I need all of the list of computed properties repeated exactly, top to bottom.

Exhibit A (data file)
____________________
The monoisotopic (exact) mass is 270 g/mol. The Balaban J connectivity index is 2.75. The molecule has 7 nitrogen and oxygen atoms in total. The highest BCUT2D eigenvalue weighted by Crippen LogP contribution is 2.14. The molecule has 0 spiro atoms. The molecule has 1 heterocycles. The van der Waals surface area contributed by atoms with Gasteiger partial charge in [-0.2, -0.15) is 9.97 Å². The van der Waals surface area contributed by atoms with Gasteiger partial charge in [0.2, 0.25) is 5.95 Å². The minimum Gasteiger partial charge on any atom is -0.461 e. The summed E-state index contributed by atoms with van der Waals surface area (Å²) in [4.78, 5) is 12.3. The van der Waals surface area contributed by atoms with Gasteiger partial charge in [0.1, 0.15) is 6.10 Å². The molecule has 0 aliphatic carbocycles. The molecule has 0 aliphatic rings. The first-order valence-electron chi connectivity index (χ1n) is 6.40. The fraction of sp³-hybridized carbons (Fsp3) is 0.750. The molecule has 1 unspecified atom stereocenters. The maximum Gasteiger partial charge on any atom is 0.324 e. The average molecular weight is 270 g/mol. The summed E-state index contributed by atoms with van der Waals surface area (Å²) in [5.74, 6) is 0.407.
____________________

The monoisotopic (exact) mass is 270 g/mol. The Balaban J connectivity index is 2.75. The molecule has 7 nitrogen and oxygen atoms in total. The highest BCUT2D eigenvalue weighted by Crippen LogP contribution is 2.14. The molecule has 0 spiro atoms. The molecule has 1 heterocycles. The van der Waals surface area contributed by atoms with Gasteiger partial charge in [-0.2, -0.15) is 9.97 Å². The van der Waals surface area contributed by atoms with Gasteiger partial charge in [0.2, 0.25) is 5.95 Å². The minimum Gasteiger partial charge on any atom is -0.461 e. The summed E-state index contributed by atoms with van der Waals surface area (Å²) in [4.78, 5) is 12.3. The van der Waals surface area contributed by atoms with Gasteiger partial charge in [0.1, 0.15) is 6.10 Å². The molecule has 0 aliphatic carbocycles. The molecule has 0 aliphatic rings. The first-order valence-electron chi connectivity index (χ1n) is 6.40. The fraction of sp³-hybridized carbons (Fsp3) is 0.750. The molecule has 1 unspecified atom stereocenters. The maximum Gasteiger partial charge on any atom is 0.324 e. The average molecular weight is 270 g/mol. The summed E-state index contributed by atoms with van der Waals surface area (Å²) in [5.74, 6) is 0.407.